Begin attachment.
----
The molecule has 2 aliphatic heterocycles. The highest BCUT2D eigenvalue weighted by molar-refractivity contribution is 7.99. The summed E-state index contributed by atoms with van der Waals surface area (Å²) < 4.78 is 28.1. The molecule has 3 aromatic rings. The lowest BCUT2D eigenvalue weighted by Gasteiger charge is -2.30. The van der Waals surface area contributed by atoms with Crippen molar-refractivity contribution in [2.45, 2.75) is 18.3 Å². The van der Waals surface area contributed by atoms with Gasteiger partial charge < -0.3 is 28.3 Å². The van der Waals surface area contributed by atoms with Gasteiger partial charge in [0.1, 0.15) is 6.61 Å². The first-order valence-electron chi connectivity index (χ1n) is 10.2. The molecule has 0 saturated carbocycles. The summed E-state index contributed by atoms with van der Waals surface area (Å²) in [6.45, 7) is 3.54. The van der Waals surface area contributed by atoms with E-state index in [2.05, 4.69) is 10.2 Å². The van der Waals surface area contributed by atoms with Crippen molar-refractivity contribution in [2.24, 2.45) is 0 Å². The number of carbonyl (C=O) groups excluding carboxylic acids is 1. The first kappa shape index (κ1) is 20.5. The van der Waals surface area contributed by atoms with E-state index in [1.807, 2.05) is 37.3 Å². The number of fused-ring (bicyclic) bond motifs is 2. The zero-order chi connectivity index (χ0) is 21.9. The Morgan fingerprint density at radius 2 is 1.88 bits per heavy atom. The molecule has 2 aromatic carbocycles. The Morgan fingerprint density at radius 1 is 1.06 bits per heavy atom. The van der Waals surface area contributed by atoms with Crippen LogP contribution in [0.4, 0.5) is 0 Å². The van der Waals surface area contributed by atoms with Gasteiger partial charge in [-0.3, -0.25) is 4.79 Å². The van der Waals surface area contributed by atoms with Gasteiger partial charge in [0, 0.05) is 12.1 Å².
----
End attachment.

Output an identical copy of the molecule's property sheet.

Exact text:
The molecule has 2 aliphatic heterocycles. The highest BCUT2D eigenvalue weighted by molar-refractivity contribution is 7.99. The summed E-state index contributed by atoms with van der Waals surface area (Å²) < 4.78 is 28.1. The molecule has 3 aromatic rings. The lowest BCUT2D eigenvalue weighted by Gasteiger charge is -2.30. The van der Waals surface area contributed by atoms with Crippen molar-refractivity contribution in [2.45, 2.75) is 18.3 Å². The van der Waals surface area contributed by atoms with Gasteiger partial charge < -0.3 is 28.3 Å². The van der Waals surface area contributed by atoms with Gasteiger partial charge in [0.1, 0.15) is 6.61 Å². The first-order valence-electron chi connectivity index (χ1n) is 10.2. The molecule has 0 saturated carbocycles. The summed E-state index contributed by atoms with van der Waals surface area (Å²) in [6.45, 7) is 3.54. The van der Waals surface area contributed by atoms with E-state index in [2.05, 4.69) is 10.2 Å². The van der Waals surface area contributed by atoms with Crippen molar-refractivity contribution in [2.24, 2.45) is 0 Å². The number of carbonyl (C=O) groups excluding carboxylic acids is 1. The first kappa shape index (κ1) is 20.5. The van der Waals surface area contributed by atoms with E-state index in [1.807, 2.05) is 37.3 Å². The number of fused-ring (bicyclic) bond motifs is 2. The zero-order chi connectivity index (χ0) is 21.9. The Morgan fingerprint density at radius 2 is 1.88 bits per heavy atom. The molecule has 2 aromatic carbocycles. The Morgan fingerprint density at radius 1 is 1.06 bits per heavy atom. The van der Waals surface area contributed by atoms with Crippen LogP contribution in [0.4, 0.5) is 0 Å². The van der Waals surface area contributed by atoms with Gasteiger partial charge in [-0.3, -0.25) is 4.79 Å². The van der Waals surface area contributed by atoms with Gasteiger partial charge in [0, 0.05) is 12.1 Å².